Another place where Matthew uses petra is Mt 7:24-25: "Everyone then who hears these words of mine and acts on them will be like a wise man who built his house on rock. The rain fell, the floods came, and the winds blew and beat on that house, but it did not fall, because it had been founded on rock." [NOTE: the same Greek word for "build" is used here and in our text, too.]
Peter was certainly a person who acted on Jesus' words -- not always the brightest of acts, e.g., wanting to build three booths at the transfiguration or becoming Satan -- but he acted. We could describe Peter as a good Lutheran: he sinned boldly -- and often!
In contrast to the stability of the rock in our text and the above verses, Matthew also writes: "At that moment the curtain of the temple was torn in two, from top to bottom. The earth shook, and the rocks were split" (27:51). God is more powerful than the solid rock.
Ignoring the distinction I've just mentioned: Could Jesus have been making a joke (and an exaggeration) about Peter who only last week "sank like a stone" when he tried walking on the water (14:30)? Although that text says, "He began to sink" -- implying a slow descent; and even if Jesus weren't making fun of the incident, we might in sermons mentioned how quickly a huge rock would sink in the water -- that's Peter (or we could translate his name: "Rock Johnson"). Exaggeration is a characteristic of Hebrew humor, e.g., a camel and a needle.
The image of the church being made up of "living stones" (lithoi) from 1 Peter 2 could be related to our text.
A distinction has made between being a rock (an object that can do absolutely nothing for itself = orthodoxy) or a clam (something that looks a lot like a rock, but it can do a few things for itself = (Semi-Pelagianism).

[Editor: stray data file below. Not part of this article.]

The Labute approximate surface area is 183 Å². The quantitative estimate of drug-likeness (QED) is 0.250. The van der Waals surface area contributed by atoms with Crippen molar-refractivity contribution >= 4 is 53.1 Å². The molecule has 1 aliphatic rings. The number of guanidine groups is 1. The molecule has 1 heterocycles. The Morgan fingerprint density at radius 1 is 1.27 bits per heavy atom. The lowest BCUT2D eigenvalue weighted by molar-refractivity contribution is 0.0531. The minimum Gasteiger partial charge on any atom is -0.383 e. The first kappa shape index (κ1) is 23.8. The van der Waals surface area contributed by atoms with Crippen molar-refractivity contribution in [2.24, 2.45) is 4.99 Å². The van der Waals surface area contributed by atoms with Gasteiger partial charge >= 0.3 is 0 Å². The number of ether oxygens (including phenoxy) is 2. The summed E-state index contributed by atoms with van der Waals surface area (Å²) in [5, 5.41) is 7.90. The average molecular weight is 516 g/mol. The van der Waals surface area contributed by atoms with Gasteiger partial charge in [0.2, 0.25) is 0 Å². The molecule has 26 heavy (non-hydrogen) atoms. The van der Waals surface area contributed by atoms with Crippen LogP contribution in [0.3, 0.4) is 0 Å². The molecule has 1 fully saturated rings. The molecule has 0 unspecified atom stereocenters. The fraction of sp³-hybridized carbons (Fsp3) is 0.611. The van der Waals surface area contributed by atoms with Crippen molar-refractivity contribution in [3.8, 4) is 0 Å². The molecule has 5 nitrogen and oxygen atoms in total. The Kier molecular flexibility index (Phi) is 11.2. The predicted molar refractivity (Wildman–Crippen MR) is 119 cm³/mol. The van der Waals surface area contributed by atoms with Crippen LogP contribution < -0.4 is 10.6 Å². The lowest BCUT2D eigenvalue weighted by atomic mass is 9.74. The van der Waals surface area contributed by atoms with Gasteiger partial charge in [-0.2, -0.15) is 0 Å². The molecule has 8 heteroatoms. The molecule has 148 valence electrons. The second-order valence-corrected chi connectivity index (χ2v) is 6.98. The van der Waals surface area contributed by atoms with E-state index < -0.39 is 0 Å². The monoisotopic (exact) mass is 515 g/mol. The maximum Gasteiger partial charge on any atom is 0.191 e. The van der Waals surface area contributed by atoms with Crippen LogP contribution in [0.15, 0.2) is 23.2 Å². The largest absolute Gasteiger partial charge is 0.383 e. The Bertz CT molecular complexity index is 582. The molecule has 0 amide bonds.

ekklesia translated church originally referred to the local political assembly -- the people "called out" to a town meeting. The people who didn't show up, were not part of the ekklesia! Matthew is the only gospel to use this word. Its other occurrences are in the discipline section (18:17). Our word "congregation" has some of this idea. It comes from the Latin: con or com = "together" + gregare = "to collect (into a flock)" or "to gather". In a literal understanding of the word, those who do not "gather together" are not part of the "congregation".
What are the "gates of Hades" that will not, literally, "be stronger than" Jesus' church? Hades was the realm of the dead and not a place of punishment. Jesus may be saying that the power of death is not stronger than the church -- the church will never die. Jesus may be saying that as Hades can represent the portals of Satan, Satan and the demonic forces will not be stronger than the church.
Often in the midst of church conflicts, we may not always believe these words of Jesus. Sometimes we may need to check if the congregation is still a group that has been built by Jesus -- if it is still a group who recognizes that they are sinful human beings who have been grasped by God's revelation concerning the truth about Jesus.